Munster club hurling: Kilmallock’s Mulcahy banking on Clare connection

Limerick champions looking to regain a title they twice won in Nineties

Kilmallock captain Graeme Mulcahy is gunning for Cratloe. Photograph: Cathal Noonan/Inpho

Kilmallock captain Graeme Mulcahy is gunning for Cratloe. Photograph: Cathal Noonan/Inpho

 

Such is the Clare backdrop to Sunday’s Munster club hurling final that Kilmallock may need some reminding of where exactly they’re coming from.

They’re playing Clare champions Cratloe, who have been in the spotlight this season for their dual dream (only the hurling part of which survives).

Kilmallock are managed Ger ‘Sparrow’ O’Loughlin, who won two All-Irelands with Clare, and before that their manager was another Clare man, former All-Ireland-winning selector Tony Considine.

And they won’t be playing far from Clare territory either – the Gaelic Grounds is practically within puck-out distance of Cratloe, just over the border and down the Ennis Road.

Successful club

Having said that, club captain and intercounty star Graeme Mulcahy doesn’t deny O’Loughlin has given them an extra edge; they beat hot favourites Na Piarsaigh in the county final and also Cork champions Sarsfields in the Munster semi-final.

“Sparrow has made a big difference, definitely brought something new to the table,” says Mulcahy. “We had Tony Considine before that, won two counties with him, and now Sparrow has brought a little more discipline to it too, that we maybe didn’t have before.

Huge experience

“And I suppose, yeah, being a Clare man, he’ll know Cratloe well, and he’ll have watched them before. He knows they’re a very strong team, but sure we’ll be concentrating on ourselves. Any club that’s won a county, they always want to move on to bigger and better things. We’re hoping to do that on Sunday.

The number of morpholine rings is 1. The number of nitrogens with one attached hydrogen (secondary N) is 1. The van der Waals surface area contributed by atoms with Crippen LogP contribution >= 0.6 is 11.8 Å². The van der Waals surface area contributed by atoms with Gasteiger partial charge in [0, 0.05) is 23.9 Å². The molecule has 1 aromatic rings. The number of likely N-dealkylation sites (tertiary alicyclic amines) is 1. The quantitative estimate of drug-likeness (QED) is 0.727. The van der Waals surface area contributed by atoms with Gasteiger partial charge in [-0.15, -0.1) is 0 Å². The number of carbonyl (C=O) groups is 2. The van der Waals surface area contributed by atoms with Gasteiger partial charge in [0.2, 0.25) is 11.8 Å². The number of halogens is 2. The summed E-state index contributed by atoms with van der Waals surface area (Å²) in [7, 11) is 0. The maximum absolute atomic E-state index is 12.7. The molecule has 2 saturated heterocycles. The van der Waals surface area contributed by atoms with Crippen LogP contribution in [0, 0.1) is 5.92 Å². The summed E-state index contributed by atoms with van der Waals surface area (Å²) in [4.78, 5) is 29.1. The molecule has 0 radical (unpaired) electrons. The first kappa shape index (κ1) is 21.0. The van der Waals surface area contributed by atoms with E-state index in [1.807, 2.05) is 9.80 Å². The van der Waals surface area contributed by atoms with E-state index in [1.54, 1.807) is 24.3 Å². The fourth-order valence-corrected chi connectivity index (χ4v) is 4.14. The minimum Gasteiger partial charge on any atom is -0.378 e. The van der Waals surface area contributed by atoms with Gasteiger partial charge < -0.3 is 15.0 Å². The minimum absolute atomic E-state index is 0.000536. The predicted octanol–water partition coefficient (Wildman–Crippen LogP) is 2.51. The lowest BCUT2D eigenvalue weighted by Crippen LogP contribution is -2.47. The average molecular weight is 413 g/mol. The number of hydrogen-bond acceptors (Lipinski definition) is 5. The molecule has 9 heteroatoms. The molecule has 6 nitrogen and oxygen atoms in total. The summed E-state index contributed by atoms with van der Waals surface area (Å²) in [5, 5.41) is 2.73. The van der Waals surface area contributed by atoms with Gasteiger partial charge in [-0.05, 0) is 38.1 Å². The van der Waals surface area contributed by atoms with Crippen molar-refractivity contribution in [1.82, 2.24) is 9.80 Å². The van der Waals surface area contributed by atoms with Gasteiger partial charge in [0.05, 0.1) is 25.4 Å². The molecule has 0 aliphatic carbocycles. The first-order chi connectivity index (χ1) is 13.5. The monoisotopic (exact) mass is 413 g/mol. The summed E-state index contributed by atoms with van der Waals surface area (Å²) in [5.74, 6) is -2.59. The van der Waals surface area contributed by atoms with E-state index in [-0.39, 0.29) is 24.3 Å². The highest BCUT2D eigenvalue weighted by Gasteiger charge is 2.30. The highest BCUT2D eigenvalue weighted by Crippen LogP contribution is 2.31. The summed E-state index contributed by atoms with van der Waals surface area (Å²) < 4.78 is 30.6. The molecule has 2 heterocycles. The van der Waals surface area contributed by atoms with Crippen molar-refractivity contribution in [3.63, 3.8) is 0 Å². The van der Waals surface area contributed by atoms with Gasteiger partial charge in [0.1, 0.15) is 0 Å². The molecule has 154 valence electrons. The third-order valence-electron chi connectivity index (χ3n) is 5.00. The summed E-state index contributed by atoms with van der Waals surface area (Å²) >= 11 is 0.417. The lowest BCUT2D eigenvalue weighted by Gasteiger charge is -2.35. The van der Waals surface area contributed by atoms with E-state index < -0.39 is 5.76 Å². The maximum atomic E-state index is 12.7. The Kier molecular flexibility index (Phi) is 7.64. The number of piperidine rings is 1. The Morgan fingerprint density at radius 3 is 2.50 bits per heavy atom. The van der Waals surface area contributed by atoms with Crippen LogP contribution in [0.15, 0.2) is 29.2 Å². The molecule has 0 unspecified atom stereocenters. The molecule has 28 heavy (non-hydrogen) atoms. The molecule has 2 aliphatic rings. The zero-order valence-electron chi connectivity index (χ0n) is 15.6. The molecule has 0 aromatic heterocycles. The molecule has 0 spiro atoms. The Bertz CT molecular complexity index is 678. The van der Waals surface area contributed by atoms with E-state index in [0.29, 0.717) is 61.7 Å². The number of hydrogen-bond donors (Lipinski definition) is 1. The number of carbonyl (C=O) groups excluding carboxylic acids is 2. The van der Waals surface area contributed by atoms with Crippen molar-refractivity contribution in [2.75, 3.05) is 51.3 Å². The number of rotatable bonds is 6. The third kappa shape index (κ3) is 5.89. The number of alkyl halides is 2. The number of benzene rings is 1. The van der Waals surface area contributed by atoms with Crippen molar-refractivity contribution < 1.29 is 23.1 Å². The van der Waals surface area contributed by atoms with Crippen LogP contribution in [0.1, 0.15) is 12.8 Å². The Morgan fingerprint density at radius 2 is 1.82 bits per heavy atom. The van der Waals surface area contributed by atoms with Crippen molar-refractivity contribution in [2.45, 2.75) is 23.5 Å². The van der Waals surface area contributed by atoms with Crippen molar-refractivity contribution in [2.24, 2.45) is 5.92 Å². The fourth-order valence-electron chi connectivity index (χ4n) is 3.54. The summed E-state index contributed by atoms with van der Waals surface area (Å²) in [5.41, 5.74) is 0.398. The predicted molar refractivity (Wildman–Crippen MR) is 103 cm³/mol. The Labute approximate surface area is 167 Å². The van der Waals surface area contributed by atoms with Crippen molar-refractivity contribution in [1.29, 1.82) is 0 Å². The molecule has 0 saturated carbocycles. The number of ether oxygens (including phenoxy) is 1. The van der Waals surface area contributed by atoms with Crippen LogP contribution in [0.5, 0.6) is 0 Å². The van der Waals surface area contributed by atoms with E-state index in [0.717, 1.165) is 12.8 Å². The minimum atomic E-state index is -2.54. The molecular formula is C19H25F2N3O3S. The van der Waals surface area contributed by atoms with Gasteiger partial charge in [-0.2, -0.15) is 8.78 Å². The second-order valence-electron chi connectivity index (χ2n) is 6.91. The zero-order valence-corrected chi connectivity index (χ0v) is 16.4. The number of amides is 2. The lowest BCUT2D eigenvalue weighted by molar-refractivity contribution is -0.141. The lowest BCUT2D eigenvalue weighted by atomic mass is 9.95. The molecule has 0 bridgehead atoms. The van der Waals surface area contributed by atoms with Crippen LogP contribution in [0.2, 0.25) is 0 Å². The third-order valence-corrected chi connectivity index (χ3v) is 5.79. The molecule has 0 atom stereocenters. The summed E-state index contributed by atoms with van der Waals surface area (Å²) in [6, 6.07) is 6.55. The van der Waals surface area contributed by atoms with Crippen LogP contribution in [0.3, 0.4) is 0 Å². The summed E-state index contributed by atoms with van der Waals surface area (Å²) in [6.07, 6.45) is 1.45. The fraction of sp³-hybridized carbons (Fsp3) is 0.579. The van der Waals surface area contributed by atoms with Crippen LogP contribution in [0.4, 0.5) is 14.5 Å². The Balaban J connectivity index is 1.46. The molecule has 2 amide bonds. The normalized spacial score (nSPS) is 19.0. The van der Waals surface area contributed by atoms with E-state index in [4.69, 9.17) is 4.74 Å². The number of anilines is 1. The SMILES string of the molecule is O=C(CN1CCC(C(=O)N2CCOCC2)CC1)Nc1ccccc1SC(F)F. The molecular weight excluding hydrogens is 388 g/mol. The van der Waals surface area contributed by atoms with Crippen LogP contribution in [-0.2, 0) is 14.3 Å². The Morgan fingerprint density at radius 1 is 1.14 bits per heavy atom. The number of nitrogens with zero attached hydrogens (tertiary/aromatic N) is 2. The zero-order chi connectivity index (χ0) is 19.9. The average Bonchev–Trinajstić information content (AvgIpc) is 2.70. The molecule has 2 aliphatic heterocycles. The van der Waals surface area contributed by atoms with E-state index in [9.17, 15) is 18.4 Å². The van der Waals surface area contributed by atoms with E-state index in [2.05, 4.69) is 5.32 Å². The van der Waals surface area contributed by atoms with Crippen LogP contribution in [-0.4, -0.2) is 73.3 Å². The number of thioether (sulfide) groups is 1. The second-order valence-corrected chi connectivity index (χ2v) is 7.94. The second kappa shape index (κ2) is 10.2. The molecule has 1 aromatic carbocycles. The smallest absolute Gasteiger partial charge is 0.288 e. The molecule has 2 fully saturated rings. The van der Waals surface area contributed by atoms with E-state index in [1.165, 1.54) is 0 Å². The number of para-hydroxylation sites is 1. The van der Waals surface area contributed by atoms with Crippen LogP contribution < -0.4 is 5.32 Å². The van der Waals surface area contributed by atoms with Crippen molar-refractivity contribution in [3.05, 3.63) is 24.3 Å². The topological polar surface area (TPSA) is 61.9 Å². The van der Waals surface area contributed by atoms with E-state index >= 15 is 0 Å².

“We’ve worked hard to get this far. If you were following the Limerick championship, we scraped past Adare and Doon. They’d be equally as strong as us, and as strong as Na Piarsaigh. I think there’s definitely a very strong club scene in Limerick at the moment, which has helped raise the intercounty standard.

“And I think Na Piarsaigh winning the two Munster clubs [in 2011 and 2013] has really showed us that the bar can be set higher. We’ve tried to get to their standard.”

Mulcahy admits he has other motivations going onto Sunday’s final: anyone thinking of buying him a DVD for Christmas of the highlights of the hurling championship might want to reconsider, because he wasn’t able to watch the All-Ireland final or replay between Kilkenny and Tipperary, knowing Limerick had beaten Tipp, in Munster, and possibly should have beaten Kilkenny in the All-Ireland semi-final.

“No, I couldn’t watch those finals, knowing that they were there. The year before, it was a different feeling, with Clare having beaten us and we didn’t perform. But Kilkenny just beating us, and having beaten Tipp, we knew that we were well good enough to be there.

“Now that’s a place we want to be, and next year when it comes down to it, we hope to have that bit more maturity, that we can push on and beat the likes of Kilkenny.

“We definitely feel TJ Ryan is the man to drive us on, and I think the team is still young enough. In terms of physicality, it takes a couple of years to get to that level, and I think Limerick hurling is there now.”

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